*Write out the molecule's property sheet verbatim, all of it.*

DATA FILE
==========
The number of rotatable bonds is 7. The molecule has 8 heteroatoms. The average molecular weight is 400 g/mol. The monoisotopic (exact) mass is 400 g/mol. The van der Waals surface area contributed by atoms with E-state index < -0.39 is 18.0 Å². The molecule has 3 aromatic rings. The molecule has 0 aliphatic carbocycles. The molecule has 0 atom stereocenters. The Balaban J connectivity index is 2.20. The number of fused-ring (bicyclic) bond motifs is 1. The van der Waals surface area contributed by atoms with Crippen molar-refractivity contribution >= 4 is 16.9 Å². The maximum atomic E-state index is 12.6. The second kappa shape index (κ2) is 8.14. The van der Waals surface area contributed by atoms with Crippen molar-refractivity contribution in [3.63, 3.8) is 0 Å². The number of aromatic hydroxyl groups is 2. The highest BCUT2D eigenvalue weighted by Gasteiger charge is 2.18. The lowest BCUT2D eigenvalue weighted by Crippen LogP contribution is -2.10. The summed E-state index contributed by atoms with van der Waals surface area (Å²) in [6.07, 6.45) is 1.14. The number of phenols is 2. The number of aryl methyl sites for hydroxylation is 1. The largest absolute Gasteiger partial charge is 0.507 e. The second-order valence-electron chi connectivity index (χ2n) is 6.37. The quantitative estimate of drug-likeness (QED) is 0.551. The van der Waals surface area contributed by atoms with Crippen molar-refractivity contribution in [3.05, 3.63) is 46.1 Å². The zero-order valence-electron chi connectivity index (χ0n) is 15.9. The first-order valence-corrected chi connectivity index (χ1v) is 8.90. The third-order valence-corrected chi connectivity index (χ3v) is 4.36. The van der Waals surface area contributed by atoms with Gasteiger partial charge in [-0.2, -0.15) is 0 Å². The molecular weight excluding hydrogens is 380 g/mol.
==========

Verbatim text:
The number of rotatable bonds is 7. The molecule has 8 heteroatoms. The average molecular weight is 400 g/mol. The monoisotopic (exact) mass is 400 g/mol. The van der Waals surface area contributed by atoms with E-state index < -0.39 is 18.0 Å². The molecule has 3 aromatic rings. The molecule has 0 aliphatic carbocycles. The molecule has 0 atom stereocenters. The Balaban J connectivity index is 2.20. The number of fused-ring (bicyclic) bond motifs is 1. The van der Waals surface area contributed by atoms with Crippen molar-refractivity contribution >= 4 is 16.9 Å². The maximum atomic E-state index is 12.6. The second kappa shape index (κ2) is 8.14. The van der Waals surface area contributed by atoms with Crippen molar-refractivity contribution in [3.63, 3.8) is 0 Å². The number of aromatic hydroxyl groups is 2. The highest BCUT2D eigenvalue weighted by Gasteiger charge is 2.18. The lowest BCUT2D eigenvalue weighted by Crippen LogP contribution is -2.10. The summed E-state index contributed by atoms with van der Waals surface area (Å²) in [6.07, 6.45) is 1.14. The number of phenols is 2. The number of aryl methyl sites for hydroxylation is 1. The largest absolute Gasteiger partial charge is 0.507 e. The second-order valence-electron chi connectivity index (χ2n) is 6.37. The quantitative estimate of drug-likeness (QED) is 0.551. The van der Waals surface area contributed by atoms with Crippen molar-refractivity contribution in [3.05, 3.63) is 46.1 Å². The zero-order valence-electron chi connectivity index (χ0n) is 15.9. The first-order valence-corrected chi connectivity index (χ1v) is 8.90. The third-order valence-corrected chi connectivity index (χ3v) is 4.36. The van der Waals surface area contributed by atoms with Gasteiger partial charge in [-0.2, -0.15) is 0 Å². The molecular weight excluding hydrogens is 380 g/mol.